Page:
Bernstein begins to play an important role in the couple’s lives. Not that he takes any advantage of the estrangement between the spouses; he is too pious and decent a man for that sort of thing. He tries to console Gitl and lift her spirits by telling her that Jake loves her sincerely, and that her arrival in America has made him a different person. But it is clear that this is not so, and that a quiet sort of attraction between Gitl and Bernstein is forming. Gitl admires the education and Talmudic scholarship of her boarder, and Bernstein is amazed that Jake can be indifferent to the fine qualities of Gitl as a woman and impeccable house wife. In many ways Bernstein and Gitl are made for each other. Bernstein has also begun to teach little Joey reading and writing.

One day Bernstein and Gitl have a conversation in which Bernstein reveals how profoundly he is a stranger in the New World. Knowing how much he disdains most things American, Gitl asks him why he ever came over in the first place, instead of living his life in the old country. "Over there you could have become a teacher. Even a Rabbi," she submits. "I wasn't worthy," Bernstein replies. "I couldn't take my mind off vanities." He quotes a Talmud passage in which it is said that watching even the little finger of a woman is no better than watching a woman entirely naked. "So I bought a ship's ticket and came to America," he explains. And after a pause he adds: "A pox on Columbus!" "A pox on Columbus," Gitl repeats, amused and not unpleased by this disdain for America.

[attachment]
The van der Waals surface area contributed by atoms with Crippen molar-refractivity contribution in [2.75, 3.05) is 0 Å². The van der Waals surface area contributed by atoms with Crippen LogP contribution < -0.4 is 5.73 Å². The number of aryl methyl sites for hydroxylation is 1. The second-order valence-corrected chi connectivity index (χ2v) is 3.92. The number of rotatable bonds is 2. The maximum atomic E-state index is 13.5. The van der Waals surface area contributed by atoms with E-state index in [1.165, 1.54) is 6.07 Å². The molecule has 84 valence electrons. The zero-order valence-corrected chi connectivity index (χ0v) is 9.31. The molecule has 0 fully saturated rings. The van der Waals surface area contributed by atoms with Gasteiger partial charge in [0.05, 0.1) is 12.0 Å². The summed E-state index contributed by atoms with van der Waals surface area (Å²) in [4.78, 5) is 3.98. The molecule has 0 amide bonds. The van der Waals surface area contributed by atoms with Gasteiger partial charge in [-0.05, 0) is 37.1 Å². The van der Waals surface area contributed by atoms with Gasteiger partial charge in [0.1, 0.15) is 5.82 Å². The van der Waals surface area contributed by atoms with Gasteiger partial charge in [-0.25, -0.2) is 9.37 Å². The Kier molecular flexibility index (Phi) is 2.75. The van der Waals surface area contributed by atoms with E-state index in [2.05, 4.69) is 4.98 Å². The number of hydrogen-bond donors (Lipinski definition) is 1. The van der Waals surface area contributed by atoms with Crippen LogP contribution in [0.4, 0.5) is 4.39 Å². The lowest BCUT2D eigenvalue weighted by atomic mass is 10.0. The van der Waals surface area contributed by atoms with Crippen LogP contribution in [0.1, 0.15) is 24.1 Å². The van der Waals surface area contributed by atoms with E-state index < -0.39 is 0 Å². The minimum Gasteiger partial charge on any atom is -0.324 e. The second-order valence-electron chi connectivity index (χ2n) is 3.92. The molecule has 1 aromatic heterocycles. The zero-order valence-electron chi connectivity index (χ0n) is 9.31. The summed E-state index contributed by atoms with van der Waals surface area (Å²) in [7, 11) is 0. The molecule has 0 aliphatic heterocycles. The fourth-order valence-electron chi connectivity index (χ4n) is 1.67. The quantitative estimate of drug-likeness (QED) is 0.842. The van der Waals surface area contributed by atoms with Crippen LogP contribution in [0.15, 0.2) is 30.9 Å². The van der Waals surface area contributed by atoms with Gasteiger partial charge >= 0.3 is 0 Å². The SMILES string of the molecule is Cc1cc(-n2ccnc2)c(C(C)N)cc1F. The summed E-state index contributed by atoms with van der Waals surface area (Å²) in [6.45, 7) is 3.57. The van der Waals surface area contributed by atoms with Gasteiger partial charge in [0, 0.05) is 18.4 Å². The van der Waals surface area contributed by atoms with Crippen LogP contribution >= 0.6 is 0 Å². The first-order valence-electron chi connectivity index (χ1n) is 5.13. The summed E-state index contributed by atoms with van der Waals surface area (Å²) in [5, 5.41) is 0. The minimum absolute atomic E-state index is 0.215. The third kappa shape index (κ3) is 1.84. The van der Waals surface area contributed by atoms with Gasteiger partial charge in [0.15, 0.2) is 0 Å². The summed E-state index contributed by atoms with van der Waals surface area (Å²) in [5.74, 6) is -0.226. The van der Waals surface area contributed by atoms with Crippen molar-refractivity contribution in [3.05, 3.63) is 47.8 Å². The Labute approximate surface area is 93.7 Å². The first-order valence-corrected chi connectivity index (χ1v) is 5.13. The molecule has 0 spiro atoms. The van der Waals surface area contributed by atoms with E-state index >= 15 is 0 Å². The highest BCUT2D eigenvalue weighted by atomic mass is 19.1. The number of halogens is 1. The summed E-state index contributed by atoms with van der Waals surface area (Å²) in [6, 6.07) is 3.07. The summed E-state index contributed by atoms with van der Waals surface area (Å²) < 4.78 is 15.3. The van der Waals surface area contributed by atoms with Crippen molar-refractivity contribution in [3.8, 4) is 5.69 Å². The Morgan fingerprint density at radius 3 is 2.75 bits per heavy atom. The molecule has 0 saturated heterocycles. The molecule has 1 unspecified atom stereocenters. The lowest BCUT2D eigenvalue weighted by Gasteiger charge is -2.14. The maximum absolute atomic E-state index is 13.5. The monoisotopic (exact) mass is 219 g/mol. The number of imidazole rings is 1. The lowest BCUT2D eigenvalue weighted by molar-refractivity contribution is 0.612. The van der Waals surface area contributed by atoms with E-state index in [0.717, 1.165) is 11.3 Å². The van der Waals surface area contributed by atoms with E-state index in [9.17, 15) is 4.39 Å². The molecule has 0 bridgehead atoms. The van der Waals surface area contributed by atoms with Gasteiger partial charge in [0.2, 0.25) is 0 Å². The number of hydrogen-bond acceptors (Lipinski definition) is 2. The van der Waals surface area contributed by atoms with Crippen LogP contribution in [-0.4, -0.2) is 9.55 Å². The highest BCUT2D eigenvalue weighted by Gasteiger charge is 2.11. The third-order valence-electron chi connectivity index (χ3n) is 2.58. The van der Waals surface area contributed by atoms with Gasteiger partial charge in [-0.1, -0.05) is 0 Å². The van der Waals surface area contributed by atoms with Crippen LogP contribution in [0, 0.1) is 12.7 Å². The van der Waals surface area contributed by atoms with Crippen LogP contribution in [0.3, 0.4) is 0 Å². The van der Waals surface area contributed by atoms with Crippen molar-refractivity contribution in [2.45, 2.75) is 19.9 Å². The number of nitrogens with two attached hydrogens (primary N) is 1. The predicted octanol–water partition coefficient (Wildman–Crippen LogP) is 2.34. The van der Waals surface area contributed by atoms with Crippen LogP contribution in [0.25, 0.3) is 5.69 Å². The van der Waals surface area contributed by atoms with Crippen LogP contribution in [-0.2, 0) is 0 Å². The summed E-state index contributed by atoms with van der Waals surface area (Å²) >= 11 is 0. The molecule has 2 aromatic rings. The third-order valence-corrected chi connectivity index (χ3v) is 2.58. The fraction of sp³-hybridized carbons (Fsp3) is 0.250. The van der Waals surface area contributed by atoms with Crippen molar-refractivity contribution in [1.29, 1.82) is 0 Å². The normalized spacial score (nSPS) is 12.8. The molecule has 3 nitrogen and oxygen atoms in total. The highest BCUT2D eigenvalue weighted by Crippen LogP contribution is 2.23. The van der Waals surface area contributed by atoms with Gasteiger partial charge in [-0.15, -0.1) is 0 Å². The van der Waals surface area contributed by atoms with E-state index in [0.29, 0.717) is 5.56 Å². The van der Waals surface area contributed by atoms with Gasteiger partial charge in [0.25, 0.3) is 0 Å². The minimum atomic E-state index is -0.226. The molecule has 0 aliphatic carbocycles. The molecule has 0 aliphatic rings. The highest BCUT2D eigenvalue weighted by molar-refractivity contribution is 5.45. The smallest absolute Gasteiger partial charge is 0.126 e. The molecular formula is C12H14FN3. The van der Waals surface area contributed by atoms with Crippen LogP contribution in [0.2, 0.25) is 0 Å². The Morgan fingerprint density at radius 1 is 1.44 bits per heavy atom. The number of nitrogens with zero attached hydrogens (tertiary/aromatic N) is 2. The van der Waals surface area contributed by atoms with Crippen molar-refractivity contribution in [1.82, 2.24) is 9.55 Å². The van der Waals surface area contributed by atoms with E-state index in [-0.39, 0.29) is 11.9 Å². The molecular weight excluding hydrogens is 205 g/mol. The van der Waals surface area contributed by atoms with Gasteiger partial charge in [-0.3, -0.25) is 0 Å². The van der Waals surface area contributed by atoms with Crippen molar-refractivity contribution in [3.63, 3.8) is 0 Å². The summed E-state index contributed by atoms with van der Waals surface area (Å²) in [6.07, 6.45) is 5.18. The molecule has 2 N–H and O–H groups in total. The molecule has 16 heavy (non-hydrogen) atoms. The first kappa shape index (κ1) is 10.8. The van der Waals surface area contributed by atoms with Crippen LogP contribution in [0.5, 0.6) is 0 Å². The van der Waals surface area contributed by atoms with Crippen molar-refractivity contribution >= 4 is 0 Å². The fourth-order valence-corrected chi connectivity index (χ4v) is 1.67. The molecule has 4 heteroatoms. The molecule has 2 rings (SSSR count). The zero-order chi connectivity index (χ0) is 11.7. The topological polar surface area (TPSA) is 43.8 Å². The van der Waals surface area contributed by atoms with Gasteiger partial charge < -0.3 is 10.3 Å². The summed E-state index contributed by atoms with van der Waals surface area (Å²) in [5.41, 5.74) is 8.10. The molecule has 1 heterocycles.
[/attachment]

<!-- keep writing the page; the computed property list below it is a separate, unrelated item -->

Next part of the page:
For Bernstein America with its modern way of life is quite simply a godforsaken country. "Good-bye, Lord, I'm going to America," he describes himself as saying when he left the Old World. In Russia studying the Torah had been an important way of loving God. "Not here," Bernstein asserts. ("America has made a mountain of ashes out of me," Bernstein complains in Abraham Cahan's novel Yekl, the book on which “Hester Street” is based.)

During an outing in the country the differing views of life in America are further highlighted by the respective talk and conduct of Jake and Bernstein. While Gitl unpacks the picnic bundle, Jake rises like an orator and praises the emancipating aspect of life in the New World. Displaying his fashionable suit, well-groomed mustache, and modern haircut, he rhetorically asks: "Do I look like a Jew? Just from looking at me: Could you tell I am a Jew?" "A Jew is a Jew," Bernstein replies. For him being a Jew is not a matter of appearance and fitting in, but an inner calling—a calling that comes from God, not from the choice of the individual. "In America I am a mensch," Jake insists. A mensch is a human being, a person who is not defined in terms of any particular religion, ethnicity, nationality, or race, but in terms of his humanity alone. In Russia, as Jake reminds the others, he was not tolerated within ten feet of a Gentile; in America he is an equal among equals, a human being.